Egypt’s unrest has its root, ironically, in democratic success: the Muslim Brotherhood’s overwhelming ballot box victories, a Harvard Kennedy School Middle East specialist said during a roundtable last week.In elections following the 2011 uprising that toppled longtime dictator Hosni Mubarak, Egypt’s Muslim Brotherhood captured the president’s office and a parliamentary majority. While those victories were bad news for Egyptian liberals and the remnants of the former regime, alone they weren’t enough to prompt this summer’s military action, according to Tarek Masoud, associate professor of public policy.Instead, Masoud said, it was the prospect of continued electoral dominance by Brotherhood candidates at all levels that led to the move.“The Muslim Brotherhood was just too good at winning elections,” Masoud said. “If the liberals actually thought they could win an election, they would have channeled [public dissatisfaction] into the next election. … The opposition was not confident it could beat the Brotherhood in an election, so it needed the military.”In July, after massive anti-government protests, the Egyptian military suspended the constitution and removed President Mohamed Morsi from office, sending Brotherhood leaders into hiding and the group’s supporters into the streets in protest. More than 1,000 have been killed.On Sept. 5, a conference room and nearby hallways at the Center for Middle Eastern Studies were packed for a discussion that in addition to Masoud included E. Roger Owen, the A.J. Meyer Professor of Middle East History Emeritus, and grad student Sarah Moawad, who recently returned to campus after spending several weeks in Egypt.Moawad shared observations of the anti-government protests in Cairo and Alexandria and said dissatisfaction with Morsi’s government had been widespread in the weeks before he was removed from office, with long gas lines, irregular electricity supplies, falling tourist dollars, and overall economic decline key factors. In addition, the predominately Muslim Egyptian people were tired of the Brotherhood telling them how to be Muslim, Moawad said.People she spoke with were upset at the characterizations, mostly in the Western press, of the military takeover as a coup, as they preferred to think of it as an action supported by signatures from some 22 million voicing a withdrawal of confidence in the Muslim Brotherhood government.“The Muslim Brotherhood was remarkably effective at alienating the people who were willing to give them a chance,” Moawad said.The military was never removed from its lofty position atop Egyptian society, Masoud said, despite claims to the contrary. The Brotherhood, in fact, went to great lengths to assure the military that they weren’t at odds, he said.Those who view the takeover as a response to the imposition of religious government on what had been a secular state are missing how conservative most of Egyptian society is on religious matters, Masoud said. For most Egyptians, the religious aspects of Brotherhood rule were not a big problem. He also disagreed with those who saw it as an expression of dissatisfaction over very real economic difficulties.The Brotherhood’s role in Egyptian politics is at an end, since the military is vigorously pursuing the group’s members, Masoud predicted. That doesn’t mean, however, that there is no role for an Islamist party in the country’s future, he said.“I do think political Islam has to be accommodated and allowed to participate in Egypt’s future,” Masoud said.Participants expressed uncertainty over what that future might hold. Though some may be tempted to think that recent events represent a return to the authoritarian governments of the past, Owen rejected that view. Instead, he said, what we’re seeing is another stage in ongoing changes that began with the Arab Spring of two years ago.“This process is not over, by any means.”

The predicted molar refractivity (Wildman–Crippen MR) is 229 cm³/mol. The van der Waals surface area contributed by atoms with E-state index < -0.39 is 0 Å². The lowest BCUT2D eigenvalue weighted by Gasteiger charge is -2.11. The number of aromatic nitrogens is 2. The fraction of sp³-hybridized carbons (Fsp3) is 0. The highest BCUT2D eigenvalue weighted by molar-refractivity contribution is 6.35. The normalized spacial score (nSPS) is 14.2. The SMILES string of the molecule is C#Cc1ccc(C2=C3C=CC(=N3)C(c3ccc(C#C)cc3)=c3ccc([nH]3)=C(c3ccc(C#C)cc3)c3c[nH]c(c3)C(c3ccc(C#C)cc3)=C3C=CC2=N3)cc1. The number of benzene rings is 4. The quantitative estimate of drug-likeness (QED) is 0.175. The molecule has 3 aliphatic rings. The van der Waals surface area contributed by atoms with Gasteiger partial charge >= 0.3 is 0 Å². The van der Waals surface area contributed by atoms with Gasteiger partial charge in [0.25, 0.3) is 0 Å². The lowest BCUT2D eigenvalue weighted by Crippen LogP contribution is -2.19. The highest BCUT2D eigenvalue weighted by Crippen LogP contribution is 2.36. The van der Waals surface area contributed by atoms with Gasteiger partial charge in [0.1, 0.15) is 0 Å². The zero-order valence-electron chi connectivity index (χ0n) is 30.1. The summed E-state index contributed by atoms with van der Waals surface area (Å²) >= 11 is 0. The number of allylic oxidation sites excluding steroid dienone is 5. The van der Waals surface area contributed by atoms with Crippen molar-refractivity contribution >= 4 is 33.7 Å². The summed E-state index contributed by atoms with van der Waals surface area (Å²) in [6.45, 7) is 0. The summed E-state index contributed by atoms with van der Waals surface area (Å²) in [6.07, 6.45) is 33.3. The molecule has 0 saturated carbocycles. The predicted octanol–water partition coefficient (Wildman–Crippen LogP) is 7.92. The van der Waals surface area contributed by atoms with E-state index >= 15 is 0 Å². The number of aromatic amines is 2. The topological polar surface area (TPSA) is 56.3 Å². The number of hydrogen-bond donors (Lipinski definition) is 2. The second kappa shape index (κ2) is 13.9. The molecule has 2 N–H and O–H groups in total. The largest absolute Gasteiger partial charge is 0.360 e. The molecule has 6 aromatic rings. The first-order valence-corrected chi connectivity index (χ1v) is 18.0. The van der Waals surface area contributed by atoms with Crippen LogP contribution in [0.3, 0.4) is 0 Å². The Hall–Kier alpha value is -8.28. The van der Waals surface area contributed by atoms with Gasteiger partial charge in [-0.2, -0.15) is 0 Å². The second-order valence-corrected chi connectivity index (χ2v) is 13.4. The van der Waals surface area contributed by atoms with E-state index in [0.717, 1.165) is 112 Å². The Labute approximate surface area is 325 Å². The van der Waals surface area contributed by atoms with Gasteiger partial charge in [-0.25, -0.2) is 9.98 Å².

Source: Finn Årup NielsenDanica Pension’s office in Lyngby, Denmark. The company said it would focus on its Danish and Norwegian businesses.Jacob Aarup-Andersen, member of Danske Bank’s executive board, said: “With this transaction, Danica Pension Sweden will continue, together with its new owners, to further develop the company, and this was an important factor for us.”Danske Bank and Danica Pension Sweden would keep working together on pension product distribution in Sweden, he added.“We will continue to focus on further developing the best pension solutions in Denmark and Norway, where our business models are more aligned and there are synergies across the markets,” Aarup-Andersen said.Danica Pension Sweden, which has around 60 staff, was Danica’s fastest growing pensions subsidiary at the end of June, with premiums having risen to DKK8.9bn (€1.2bn) in the first half of 2018, up from DKK6.5bn in the same period a year before.Sampension allocates DKK200mSampension said it was taking “a significant minority stake” in Danica Pension Sweden through the consortium, which it said included some small co-investors alongside the main buyers named.The pension fund said its investment in Danica Pension Sweden equated to 2.5% of the total of around DKK8bn it had invested in private equity funds, which pegs its investment in the business at about DKK200m.Hasse Jørgensen, the company’s chief executive, said this was an investment in a potential growth situation.“So it is not a strategic investment, but simply a question of doing some good business for the benefit of customers,” he said. “The company lies within a sector where we have no other investments of the same type, and contributes to creating diversification in our portfolio in the private equity sphere.”Danica Pension’s sale of its Swedish business follows several other cases of Danish and Swedish pensions operations separating.Nordea sold its Danish business Nordea Life & Pensions – since rebranded as Velliv – earlier this year, while Danica bought SEB’s Danish unit in 2017.Sweden’s Skandia sold its Danish arm to Denmark’s AP Pension in August this year, and a month later increased its Swedish footprint as it agreed to take over engineering sector pension fund AI Pension. The banking group revealed earlier this year that a “significant part” of payments totalling around €200bn made through the Estonian branch between 2007 and 2015 were suspect. Danica Pension has agreed to sell its Swedish business for around SEK2.6bn (€252m), its parent Danske Bank announced this morning.Danica, Denmark’s second-largest commercial pensions firm, has sold Danske Pension Försikringsaktiebolag (also known as Danica Pension Sweden) to a consortium including Danish labour market pension fund Sampension and Swiss asset manager Unigestion.Nordic private equity fund Polaris and German private equity fund Acathia are also involved in the consortium, Danske Bank said.The sale comes as Danske Bank faces the threat of heavy fines from regulators including the US Department of Justice, related to suspected money laundering through its Estonian branch.
Rederi AB Donsötank, Swedish family-owned shipowner, has contracted two oil products and chemical tankers at Chinese Wuhu Shipyard Co. Ltd.The ice strengthened ships, featuring ice class 1A, will be powered by LNG. In addition, the newbuilds will have shore connection for port operations, prepared for 1000 kWh battery-pack.“Together we have a long relation in development of newbuildings, with focus on safe transports, working environment and the ecological impact on the environment,” the company said.The vessels will be commercially managed by Navix Maritime Chartering and are scheduled for delivery in 2021.The company has five small clean tankers in its fleet, based on the company’s website information.Based on VesselsValue’s information, Wuhu Shipyard has 21 newbuildings under construction, including 12 Ultramaxes, with deliveries spread across 2019 to 2020.
It may be best to avoid the pool and instead hit the beach this Memorial Day weekend!A new survey shows that half of all Americans admit to using swimming pools as communal bathtubs.The survey, conducted by the Water Quality & Health Council, shows 48-percent say they use the pool as a substitute for showering even after exercise or yard work.The poll also shows one out of four Americans admit peeing in the pool and 20-percent say they’d go in within an hour of having diarrhea.Bob Vincent of Florida’s State Health Department says having a pre-swim shower helps remove dirt, perspiration, and deodorant, all of which can degrade pool chemistry and raise the risk of dangerous waterborne illnesses.